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Understanding Human Behaviour

Understanding Human Behaviour

Understanding Human Behaviour

Many people have problems understanding the behaviour of others.

Not only do we have trouble understanding the behaviour and the minds of others, we sometimes have trouble understanding ourselves.

The mind is difficult to understand because it is an invisible, non-material thing.

Your mind is immaterial. By contrast, your body is material.

If there is something wrong with your physical body, then that illness is self-evident. For example, if you have a heavy cold, then that is self-evident; as is the cause, and the remedy.

By contrast, if one has a mental problem, then that is not always immediately self-evident, since the mind is non-physical. It is invisible to everyone except its possessor, ie only you can perceive your mind, and if your mind is malfunctioning, then that fact may not be obvious to others. The cause and the remedy may be difficult to find.

In order to understand human behaviour, one can refer to two disciplines that attempt to explain why people behave the way they do. The two disciplines are: Philosophy and Psychology.


Philosophy is the broader term. Philosophy is the sum of all your thoughts relating to the following issues:

  1. Religion. Does God exist?
  2. Metaphysical issues: Such as is there life after death.
  3. Epistemology. The study of what constitutes valid knowledge.
  4. Logic. The study of correct reasoning.
  5. Ethics. The study of good and evil.
  6. Politics. The study of government; and who should rule, and by what means.
  7. Economics. The study of the creation and distribution of wealth.
  8. Aesthetics. The study of good taste in the arts: music, literature, architecture, photography, fashion, etc.


Psychology is the narrower term. Psychology is a fledgling science and sets out to understand the human mind and behaviour by means of using the "Scientific method", which is based upon observation and experimentation.

The problem that psychologists have in studying the mind, is that the mind is a NON physical entity, with no mass, no shape, no form.

You cannot put a person's mind under the microscope and study it. You can put their brain under a microscope, but the mind is a product of the brain; the mind is not the brain.

So, you could study Einstein's brain for an eternity and you will never find E=MC2 printed inside it. Nor will you find Einstein's personality.

So, psychology as a science, must content itself to inferring its content from the things that it can measure, such as overt behaviour.

Psychology also spends a lot of time looking at the senses, and what happens to behaviour in people who have suffered brain injuries or deformation.

Essentially, the science of psychology is a set of conflicting theories, rather than a defined science, such as chemistry.

If you contrast the state of knowledge of chemists, to the state of knowledge of psychologists, you will soon come to the conclusion that chemists know more about the behaviour of chemicals, than psychologists know about the behaviour of people.

What should you do if you want to know how to understand people?

Study both psychology and philosophy.

Between these two disciplines, lies the answer to why people behave the way they do.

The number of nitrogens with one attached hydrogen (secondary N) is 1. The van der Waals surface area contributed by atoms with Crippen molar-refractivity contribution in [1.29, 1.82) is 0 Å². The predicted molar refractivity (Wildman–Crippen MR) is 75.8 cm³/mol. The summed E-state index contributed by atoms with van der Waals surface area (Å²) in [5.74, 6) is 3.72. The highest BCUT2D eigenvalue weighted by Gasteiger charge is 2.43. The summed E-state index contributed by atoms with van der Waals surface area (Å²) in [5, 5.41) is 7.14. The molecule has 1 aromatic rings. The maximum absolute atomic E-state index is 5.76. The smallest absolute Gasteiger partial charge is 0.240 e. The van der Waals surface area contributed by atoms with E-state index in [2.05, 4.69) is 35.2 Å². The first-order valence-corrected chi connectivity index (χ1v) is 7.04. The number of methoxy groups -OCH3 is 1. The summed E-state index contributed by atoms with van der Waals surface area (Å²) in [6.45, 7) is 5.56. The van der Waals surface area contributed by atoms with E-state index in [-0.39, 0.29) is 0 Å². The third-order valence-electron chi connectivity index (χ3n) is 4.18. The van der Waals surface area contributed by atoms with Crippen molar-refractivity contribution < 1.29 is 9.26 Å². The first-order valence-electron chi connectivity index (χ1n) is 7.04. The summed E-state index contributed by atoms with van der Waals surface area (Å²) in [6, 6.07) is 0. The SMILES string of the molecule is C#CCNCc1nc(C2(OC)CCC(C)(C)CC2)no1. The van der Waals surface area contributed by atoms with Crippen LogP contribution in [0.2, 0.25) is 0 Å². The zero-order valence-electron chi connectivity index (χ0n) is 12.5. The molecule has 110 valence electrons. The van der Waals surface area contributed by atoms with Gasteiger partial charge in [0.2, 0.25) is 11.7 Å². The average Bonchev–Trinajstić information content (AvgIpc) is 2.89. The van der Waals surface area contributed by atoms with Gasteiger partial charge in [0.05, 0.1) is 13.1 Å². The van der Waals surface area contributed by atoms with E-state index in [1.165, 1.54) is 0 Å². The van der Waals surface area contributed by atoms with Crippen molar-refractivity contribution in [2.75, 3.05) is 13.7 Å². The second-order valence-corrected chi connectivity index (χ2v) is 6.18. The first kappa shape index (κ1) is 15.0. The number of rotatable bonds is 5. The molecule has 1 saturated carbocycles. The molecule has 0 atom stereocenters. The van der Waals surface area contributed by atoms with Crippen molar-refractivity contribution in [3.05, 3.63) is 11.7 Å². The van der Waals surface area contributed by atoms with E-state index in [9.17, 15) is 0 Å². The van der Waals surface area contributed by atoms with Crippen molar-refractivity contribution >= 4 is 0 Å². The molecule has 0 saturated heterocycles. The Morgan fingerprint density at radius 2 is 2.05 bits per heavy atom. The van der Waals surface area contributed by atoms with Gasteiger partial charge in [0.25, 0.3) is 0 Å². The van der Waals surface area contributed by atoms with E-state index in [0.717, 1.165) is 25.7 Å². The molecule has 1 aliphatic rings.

For example: One could not readily explain the twin towers terrorist without reference to religion. Religion is not psychology. It is a subset of philosophy. So, to understand the actions of millions of people, you would have to understand their religious beliefs.

On the other hand, if you wanted to understand certain behaviours such as anorexia or bulimia, then you would need to study psychology. Since these issues are less philosophical and more to do with the self-image, which is a psychological concept.

If you wanted to understand why people believe certain things, and not others, you would need to understand the epistemological methods being used by the person under study.

Epistemology is the subset of philosophy that studies "Knowledge". Epistemology tries to answer the philosophical questions such as:

  • Is certainty possible?
  • If certainty is possible, then by what means?
  • If it is not possible, then, why not?

People who lack any sense of certainty have a real hard time gaining self-confidence; their psychological state becomes a function of the epistemological methods.

People who lack any sense of self-doubt, can be seen as too egotistical and overconfident, and they can become tyrannical, (Alexander the great, Napoleon, Hitler). Their psychological state is also partly a function of their messed-up epistemology.

So, I recommend you begin a study of the two topics: Philosophy and psychology.

Two books I would recommend you read first, are:

  • For psychology read: Psycho cybernetics by Maxwell Maltz.
  • For philosophy, read a short essay called: Philosophy who needs it? by Ayn Rand.

Why you need Philosophy

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About the Author: Chris Farmer


Chris Farmer is the founder of the Corporate Coach Group and has many years’ experience in training leaders and managers, in both the public and private sectors, to achieve their organisational goals, especially during tough economic times. He is also well aware of the disciplines and problems associated with running a business.

Over the years, Chris has designed and delivered thousands of training programmes and has coached and motivated many management teams, groups and individuals. His training programmes are both structured and clear, designed to help delegates organise their thinking and, wherever necessary, to improve their techniques and skills.

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